The headline NatWest Wales Business Activity Index – a seasonally adjusted index that measures the month-on-month change in the combined output of the region’s manufacturing and service sectors – registered 48.4 in June, up notably from 32.7 in May, to signal a marginal contraction in business activity. The slower fall indicated a move towards stabilisation in output, although ongoing lockdown measures reportedly stymied growth opportunities. The rate of decline was much slower than April's nadir and was the softest in the current four-month sequence of contraction.
Welsh private sector firms registered a strong, albeit notably softer, fall in new orders at the end of the second quarter. Although some firms noted an uptick in new work due to the reopening of businesses, many stated that ongoing lockdown measures had stifled growth, with many customers still closed. The drop in new orders was slightly quicker than the UK average, despite easing.
Manufacturers and service providers both recorded downturns in new business, with service sector firms noting a more severe decrease.
June data indicated a rise in business optimism among Welsh private sector firms. Higher positive sentiment was commonly linked to hopes that demand conditions will improve following the easing of restrictions. The degree of confidence was well above the series average, and was the strongest of the 12 monitored areas.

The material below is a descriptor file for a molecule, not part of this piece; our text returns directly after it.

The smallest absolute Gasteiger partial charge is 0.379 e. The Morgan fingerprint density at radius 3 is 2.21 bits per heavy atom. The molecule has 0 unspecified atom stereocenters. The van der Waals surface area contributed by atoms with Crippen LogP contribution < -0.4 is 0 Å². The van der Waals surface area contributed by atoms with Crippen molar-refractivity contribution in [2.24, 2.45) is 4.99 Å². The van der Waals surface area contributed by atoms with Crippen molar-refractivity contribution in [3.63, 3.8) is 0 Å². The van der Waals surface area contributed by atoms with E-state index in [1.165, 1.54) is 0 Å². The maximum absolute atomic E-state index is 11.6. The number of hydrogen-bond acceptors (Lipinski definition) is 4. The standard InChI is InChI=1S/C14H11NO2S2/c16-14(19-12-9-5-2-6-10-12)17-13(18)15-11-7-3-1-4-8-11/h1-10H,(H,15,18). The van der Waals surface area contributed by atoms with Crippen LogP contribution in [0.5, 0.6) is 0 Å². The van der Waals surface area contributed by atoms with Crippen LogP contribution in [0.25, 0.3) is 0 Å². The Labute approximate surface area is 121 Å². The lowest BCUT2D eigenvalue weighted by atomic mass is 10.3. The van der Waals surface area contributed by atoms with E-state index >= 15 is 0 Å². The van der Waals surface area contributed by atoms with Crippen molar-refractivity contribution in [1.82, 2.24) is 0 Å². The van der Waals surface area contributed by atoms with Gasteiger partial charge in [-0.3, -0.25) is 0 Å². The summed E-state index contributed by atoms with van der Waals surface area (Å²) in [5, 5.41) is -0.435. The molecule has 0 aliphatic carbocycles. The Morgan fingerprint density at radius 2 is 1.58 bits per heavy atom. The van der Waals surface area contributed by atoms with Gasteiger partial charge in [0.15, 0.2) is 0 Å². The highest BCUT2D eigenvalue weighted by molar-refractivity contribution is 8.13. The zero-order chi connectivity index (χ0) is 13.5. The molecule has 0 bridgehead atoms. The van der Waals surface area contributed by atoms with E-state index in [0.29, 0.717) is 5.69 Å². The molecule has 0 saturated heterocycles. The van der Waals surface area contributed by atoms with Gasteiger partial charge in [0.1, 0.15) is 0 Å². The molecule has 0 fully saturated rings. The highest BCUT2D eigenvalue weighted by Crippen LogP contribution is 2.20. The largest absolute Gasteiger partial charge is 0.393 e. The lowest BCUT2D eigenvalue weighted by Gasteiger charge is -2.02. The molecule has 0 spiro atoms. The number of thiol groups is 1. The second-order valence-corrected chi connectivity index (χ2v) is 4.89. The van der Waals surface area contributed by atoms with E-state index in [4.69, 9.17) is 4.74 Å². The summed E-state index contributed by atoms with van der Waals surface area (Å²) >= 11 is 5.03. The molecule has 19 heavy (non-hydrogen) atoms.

Welsh manufacturers and service providers continued to register lower workforce numbers in June, as weak client demand weighed on hiring decisions. Panellists reportedly lowered staffing numbers in an effort to reduce overheads whilst revenues were falling. The rate of contraction in employment outpaced the UK average and was slower than only the North East and London.
The rate of contraction in backlogs of work across the Welsh private sector eased for the second month running in June to the slowest since February. The drop in outstanding business was steep despite being the second-weakest of the 12 monitored UK areas. A number of firms stated that lower new order inflows had enabled them to work through incomplete business.
Input prices faced by Welsh private sector firms rose for the second successive month in June, albeit at only a moderate rate. The uptick in cost burdens was attributed to supplier price hikes following supply chain issues caused by the COVID-19 pandemic. The pace of inflation was slower than the long-run series average, but was the second-fastest of the monitored UK areas (slower than only Northern Ireland).
Average output prices at Welsh private sector firms increased for the first time since February in June, albeit only fractionally. Higher selling prices were largely due to greater charges at manufacturers, with service providers continuing to lower their output prices. Where a rise was reported, firms linked this to the partial pass-through of higher supplier costs to clients.
Kevin Morgan, NatWest Wales Regional Board, commented:
“The Welsh private sector remained in contraction territory in June, as new business continued to fall amid ongoing COVID-19 restrictions. The decline in customer demand was slower than the UK average, however, with business confidence picking up to the highest of the monitored UK areas.
“In an effort to reduce overheads whilst cost burdens rose at a faster pace, firms shed workers at a marked rate. With the exception of the historic lows seen in April and May, the pace of decline was the sharpest since March 2009 and quicker than that seen at the UK level.”